Hotel Glasgow, Bhairawa (Nepal)

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I didn’t get a great amount of sleep last night because it’s really noisy here, lots of activity on the road. I dread to think what it’s like sleeping in Sunauli! Also, it’s a lot hotter than in Kathmandu or Pokhara and I’m not used to it anymore.

This morning I got a bus to Lumbini. It only took an hour whereas the guide book said 1½ hours; I think it’s the only time the guidebook has been wrong by giving a time that was too long. I started off riding on the roof which was something I wanted to do to escape the cramped insides. The terai is nice and flat so there wasn’t much danger. However, after half an hour we got pulled over by the police and I was told to get down. The next 15 minutes I spent hanging out the door as it was so full inside. I enjoyed it for the same reason. However, as soon as a seat was free I was forced to occupy it, even though there were plenty of other people standing up. I’ve come across this a times times now, people treat you differently because you’re a foreigner and you end up worse for it.

I don’t know what I was expecting of Lumbini but it was different. It was very hot so I was slowly walking around, trying to stick in the shade. I bumped into the American guy from the bus here too.

There were some ruins from the 2nd century BC all around the place. The main set are housed in a brick building which had lots of pilgrims heading towards the main section. I only stayed on the perimeter as I felt a bit like an imposter. Outside was a pool which apparently is the pool the Buddha’s mother bathed in before she gave birth. There were people splashing the water over themselves. Nearby was a large tree which was covered in prayer flags and which always had a throng of people performing prostrations infront of. It seemed really important and I can only assume it was the tree under which the Buddha was born, however, I found no information about this. Certainly the tree was close (~2m) to where the actually tree would’ve been if it’s not there anymore. It was a very peaceful place with pilgrims and monks everywhere. It wasn’t busy though so it was pleasant. I did sit down in the shade under a tree for a while but I wouldn’t say I was contemplating the nature of the universe or anything.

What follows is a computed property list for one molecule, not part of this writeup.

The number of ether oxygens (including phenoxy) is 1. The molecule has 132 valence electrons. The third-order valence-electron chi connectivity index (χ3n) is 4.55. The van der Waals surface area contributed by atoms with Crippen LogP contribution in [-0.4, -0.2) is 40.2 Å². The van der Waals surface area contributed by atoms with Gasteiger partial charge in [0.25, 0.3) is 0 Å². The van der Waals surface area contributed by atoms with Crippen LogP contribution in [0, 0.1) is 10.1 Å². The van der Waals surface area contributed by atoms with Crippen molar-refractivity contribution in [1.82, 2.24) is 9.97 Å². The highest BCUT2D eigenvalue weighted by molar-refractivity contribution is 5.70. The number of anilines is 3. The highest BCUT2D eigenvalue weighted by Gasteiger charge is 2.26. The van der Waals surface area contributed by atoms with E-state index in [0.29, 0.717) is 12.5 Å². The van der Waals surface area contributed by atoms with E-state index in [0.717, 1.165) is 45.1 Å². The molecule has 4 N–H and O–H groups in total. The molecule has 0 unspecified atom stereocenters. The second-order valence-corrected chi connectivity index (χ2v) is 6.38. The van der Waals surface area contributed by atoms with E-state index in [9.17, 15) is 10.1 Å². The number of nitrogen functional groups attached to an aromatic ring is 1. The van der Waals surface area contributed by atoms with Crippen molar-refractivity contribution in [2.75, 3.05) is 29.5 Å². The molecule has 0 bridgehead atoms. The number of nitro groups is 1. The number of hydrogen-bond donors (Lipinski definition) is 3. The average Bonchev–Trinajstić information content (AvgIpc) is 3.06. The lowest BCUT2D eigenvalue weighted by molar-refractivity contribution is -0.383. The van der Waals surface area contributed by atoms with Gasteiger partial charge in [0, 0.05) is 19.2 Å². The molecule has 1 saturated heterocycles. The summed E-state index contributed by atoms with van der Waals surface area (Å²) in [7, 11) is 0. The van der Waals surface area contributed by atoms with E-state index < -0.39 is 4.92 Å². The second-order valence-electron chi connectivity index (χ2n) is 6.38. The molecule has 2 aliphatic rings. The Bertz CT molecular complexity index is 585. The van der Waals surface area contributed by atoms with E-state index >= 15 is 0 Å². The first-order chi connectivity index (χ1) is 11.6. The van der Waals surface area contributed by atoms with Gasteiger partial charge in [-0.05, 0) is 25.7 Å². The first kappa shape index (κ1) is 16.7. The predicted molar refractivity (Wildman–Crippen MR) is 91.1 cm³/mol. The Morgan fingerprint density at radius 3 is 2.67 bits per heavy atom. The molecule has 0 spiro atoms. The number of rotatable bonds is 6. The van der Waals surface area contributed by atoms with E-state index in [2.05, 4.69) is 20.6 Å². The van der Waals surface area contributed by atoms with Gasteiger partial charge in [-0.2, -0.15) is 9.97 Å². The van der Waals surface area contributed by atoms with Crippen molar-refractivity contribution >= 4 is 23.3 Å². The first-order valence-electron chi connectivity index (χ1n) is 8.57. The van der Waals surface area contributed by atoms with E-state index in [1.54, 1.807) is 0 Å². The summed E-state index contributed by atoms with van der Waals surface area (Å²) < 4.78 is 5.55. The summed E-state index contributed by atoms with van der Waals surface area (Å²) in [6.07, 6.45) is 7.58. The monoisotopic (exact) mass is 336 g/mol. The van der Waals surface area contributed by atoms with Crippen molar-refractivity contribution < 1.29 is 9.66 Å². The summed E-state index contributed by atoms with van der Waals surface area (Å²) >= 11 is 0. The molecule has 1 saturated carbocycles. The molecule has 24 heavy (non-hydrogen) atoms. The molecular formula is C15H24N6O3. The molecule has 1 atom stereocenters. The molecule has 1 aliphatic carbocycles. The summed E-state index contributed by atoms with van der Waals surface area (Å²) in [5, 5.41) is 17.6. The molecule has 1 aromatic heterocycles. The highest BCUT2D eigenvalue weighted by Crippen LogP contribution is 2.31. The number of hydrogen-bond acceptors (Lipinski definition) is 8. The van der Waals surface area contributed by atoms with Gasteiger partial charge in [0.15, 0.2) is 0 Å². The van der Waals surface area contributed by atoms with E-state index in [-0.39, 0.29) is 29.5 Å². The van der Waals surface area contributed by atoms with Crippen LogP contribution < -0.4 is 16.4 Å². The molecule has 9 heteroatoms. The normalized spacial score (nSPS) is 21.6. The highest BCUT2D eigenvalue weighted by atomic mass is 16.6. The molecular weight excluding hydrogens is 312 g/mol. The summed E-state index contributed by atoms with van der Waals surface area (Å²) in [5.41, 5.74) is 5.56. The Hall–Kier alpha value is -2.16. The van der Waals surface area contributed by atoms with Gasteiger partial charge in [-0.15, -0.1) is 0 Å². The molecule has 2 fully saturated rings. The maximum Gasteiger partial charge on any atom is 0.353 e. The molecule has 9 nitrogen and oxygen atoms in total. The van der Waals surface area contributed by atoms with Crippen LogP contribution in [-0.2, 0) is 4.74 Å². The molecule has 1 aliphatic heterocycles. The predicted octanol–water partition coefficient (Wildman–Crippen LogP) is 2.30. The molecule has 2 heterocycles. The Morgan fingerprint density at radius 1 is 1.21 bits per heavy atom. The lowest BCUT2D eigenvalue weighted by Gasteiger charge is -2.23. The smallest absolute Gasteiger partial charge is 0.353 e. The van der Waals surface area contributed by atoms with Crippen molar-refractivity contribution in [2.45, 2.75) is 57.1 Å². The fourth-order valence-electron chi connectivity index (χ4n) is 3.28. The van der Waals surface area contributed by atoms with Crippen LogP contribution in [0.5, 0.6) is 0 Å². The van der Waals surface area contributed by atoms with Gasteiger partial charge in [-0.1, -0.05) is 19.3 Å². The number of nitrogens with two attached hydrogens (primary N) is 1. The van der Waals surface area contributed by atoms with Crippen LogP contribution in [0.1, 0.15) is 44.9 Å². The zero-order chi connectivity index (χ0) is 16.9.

Afterwards I walked up to the World Peace Pagoda through the rest of the park, which seems like it was abandonned in the middle of construction. The Pagoda was nice and I sat on one of the levels for a while. I didn’t visit any of the other temples, I’ll leave that for tomorrow I think if I decide to come back.

For now I’ve just had a shower back in my room and I’m just passing the time until dinner. I really cannot imagine being back in my room in Sheffield in a few days time, it seems like a different world.